Build a Secure Wireless Portal with Linux

Build a Secure Wireless Portal with Linux

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Written By Eric Sandler

By Carla Schroder

March 17, 2006

You might be offering free wireless network access with the best of intentions, but not everyone connecting can say the same. With Linux and the right wireless portal software, you can rest easier.

Ever since wireless Ethernet was born, a sizable number of folks decided that it should be freely available to the masses at no cost. So we have official community wireless projects, coffee shops, hotels, and other businesses supplying free wireless Internet, and a lot of purposefully-unsecured private wireless networks.

Humans being what they are, admins of open wireless networks should be canny and careful. In these modern times you can be punished for what other people do, no matter how tangential your connection to them. Presumably most folks would prefer not to go to jail because someone downloaded child porn over their wireless link, or spewed forth spams, or published information displeasing to corporate types. It’s a good idea anyway to have some controls in place to control un-neighborly behavior, like bandwidth- and time-hogging.

Instant Wireless Communities
There are a number of specialized applications for building wireless portals. The grandmommy of them all is NoCatAuth. NoCatAuth was designed to simplify and control the administration of public wireless portals. NoCatAuth creates a “captive portal”, which means users cannot enter your network until they follow a few steps on your NoCatAuth Web page. The lowest level of access is “Public.” A login is not required; users who wish simply to connect without hassles can skip the login, and are then granted the fewest network resources. The “Co-op” and “Owner” classes of members are required to login and authenticate, and are granted more network privileges.

NoCatAuth manages security most ingeniously. It wisely bypasses 802.1x security entirely, which is still in a state of flux and chaos, because lots of old network devices are still in use that support nothing stronger than WEP, which is about as secure as putting the key under the mat. Instead it creates an open access point, then hands off all access controls and authentication to your nice, strong Linux gateway. The only access controls on the NoCatAuth device itself are provided by a dynamic iptables firewall. By offloading the heavy-duty work to other servers, you have a lot of flexibility and power at your disposal, and much better security than you’ll find in the world of wireless security protocols. You can use any authentication server, and use all the usual Linux tools for firewalling, monitoring, bandwidth shaping, and so forth. In fact NoCatAuth isn’t limited to wireless access points, you can use it on wired networks too.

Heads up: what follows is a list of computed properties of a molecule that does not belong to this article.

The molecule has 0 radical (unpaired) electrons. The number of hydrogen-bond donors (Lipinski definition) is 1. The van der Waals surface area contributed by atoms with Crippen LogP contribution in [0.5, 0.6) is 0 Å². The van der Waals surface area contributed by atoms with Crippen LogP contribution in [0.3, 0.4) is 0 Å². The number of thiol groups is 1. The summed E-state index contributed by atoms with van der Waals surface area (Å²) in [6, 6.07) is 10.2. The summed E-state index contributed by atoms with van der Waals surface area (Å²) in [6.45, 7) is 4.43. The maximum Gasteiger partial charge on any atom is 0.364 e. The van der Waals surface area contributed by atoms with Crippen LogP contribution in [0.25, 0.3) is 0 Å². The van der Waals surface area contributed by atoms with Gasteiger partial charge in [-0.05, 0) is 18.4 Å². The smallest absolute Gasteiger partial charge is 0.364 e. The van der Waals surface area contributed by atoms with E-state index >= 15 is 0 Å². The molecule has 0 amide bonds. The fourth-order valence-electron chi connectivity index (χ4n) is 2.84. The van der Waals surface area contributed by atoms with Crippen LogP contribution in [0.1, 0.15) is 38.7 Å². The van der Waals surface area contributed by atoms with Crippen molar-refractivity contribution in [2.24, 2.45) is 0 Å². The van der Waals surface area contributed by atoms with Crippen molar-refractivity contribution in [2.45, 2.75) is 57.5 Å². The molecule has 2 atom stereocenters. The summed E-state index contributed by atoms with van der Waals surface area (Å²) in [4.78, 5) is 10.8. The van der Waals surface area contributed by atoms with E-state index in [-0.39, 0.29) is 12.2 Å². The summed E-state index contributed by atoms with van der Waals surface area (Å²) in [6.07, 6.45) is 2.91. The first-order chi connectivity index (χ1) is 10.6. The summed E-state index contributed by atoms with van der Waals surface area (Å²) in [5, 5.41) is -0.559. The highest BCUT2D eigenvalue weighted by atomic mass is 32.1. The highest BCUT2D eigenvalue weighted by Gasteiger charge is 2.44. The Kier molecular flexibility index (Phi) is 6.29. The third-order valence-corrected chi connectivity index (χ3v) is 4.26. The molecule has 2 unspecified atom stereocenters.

NoCatAuth has some downsides. It won’t fit on small embedded devices because it depends on Perl, OpenSSL, and GnuPG. It keeps connections alive by opening a second browser window with Javascript and pinging the gateway every five minutes, so single-windows devices like PDAs, and browsers without Javascript enabled can not be served.

Neurally Implanted Phones
I digress briefly to make a prediction: in not too many years, wireless VoIP phones will be all the rage, or even implanted in people’s heads, with the antenna fashionably masquerading as hairpins or stylish barrettes, yes, even on men, so your public access point will enable yet more pointless public phone yakking. If the people of the future even use telephones for talking.